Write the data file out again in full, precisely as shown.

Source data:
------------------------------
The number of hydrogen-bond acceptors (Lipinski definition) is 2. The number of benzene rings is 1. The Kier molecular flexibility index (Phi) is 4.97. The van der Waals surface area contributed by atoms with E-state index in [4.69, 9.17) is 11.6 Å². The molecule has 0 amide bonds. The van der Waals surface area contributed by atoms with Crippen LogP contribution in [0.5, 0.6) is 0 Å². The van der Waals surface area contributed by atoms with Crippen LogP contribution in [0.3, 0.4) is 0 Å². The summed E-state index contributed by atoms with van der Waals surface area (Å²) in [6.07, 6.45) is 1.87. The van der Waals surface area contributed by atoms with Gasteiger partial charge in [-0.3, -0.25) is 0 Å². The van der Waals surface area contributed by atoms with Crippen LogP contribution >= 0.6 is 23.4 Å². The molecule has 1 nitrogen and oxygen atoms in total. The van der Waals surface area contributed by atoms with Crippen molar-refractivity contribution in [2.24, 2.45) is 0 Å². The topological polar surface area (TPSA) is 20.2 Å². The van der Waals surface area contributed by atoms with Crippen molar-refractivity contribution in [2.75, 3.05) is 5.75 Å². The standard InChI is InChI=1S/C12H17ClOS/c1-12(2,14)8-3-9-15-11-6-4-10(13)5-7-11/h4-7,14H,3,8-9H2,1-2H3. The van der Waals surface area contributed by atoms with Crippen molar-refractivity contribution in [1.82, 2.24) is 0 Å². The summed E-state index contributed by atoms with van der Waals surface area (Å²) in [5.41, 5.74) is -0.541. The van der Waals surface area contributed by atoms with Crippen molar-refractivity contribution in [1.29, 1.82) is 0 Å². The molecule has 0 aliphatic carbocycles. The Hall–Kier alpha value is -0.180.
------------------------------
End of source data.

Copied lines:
The number of hydrogen-bond acceptors (Lipinski definition) is 2. The number of benzene rings is 1. The Kier molecular flexibility index (Phi) is 4.97. The van der Waals surface area contributed by atoms with E-state index in [4.69, 9.17) is 11.6 Å². The molecule has 0 amide bonds. The van der Waals surface area contributed by atoms with Crippen LogP contribution in [0.5, 0.6) is 0 Å². The van der Waals surface area contributed by atoms with Crippen LogP contribution in [0.3, 0.4) is 0 Å². The summed E-state index contributed by atoms with van der Waals surface area (Å²) in [6.07, 6.45) is 1.87. The van der Waals surface area contributed by atoms with Gasteiger partial charge in [-0.3, -0.25) is 0 Å². The van der Waals surface area contributed by atoms with Crippen LogP contribution >= 0.6 is 23.4 Å². The molecule has 1 nitrogen and oxygen atoms in total. The van der Waals surface area contributed by atoms with Crippen molar-refractivity contribution in [2.24, 2.45) is 0 Å². The topological polar surface area (TPSA) is 20.2 Å². The van der Waals surface area contributed by atoms with Crippen molar-refractivity contribution in [2.75, 3.05) is 5.75 Å². The standard InChI is InChI=1S/C12H17ClOS/c1-12(2,14)8-3-9-15-11-6-4-10(13)5-7-11/h4-7,14H,3,8-9H2,1-2H3. The van der Waals surface area contributed by atoms with Crippen molar-refractivity contribution in [1.82, 2.24) is 0 Å². The summed E-state index contributed by atoms with van der Waals surface area (Å²) in [5.41, 5.74) is -0.541. The van der Waals surface area contributed by atoms with Crippen molar-refractivity contribution in [1.29, 1.82) is 0 Å². The molecule has 0 aliphatic carbocycles. The Hall–Kier alpha value is -0.180.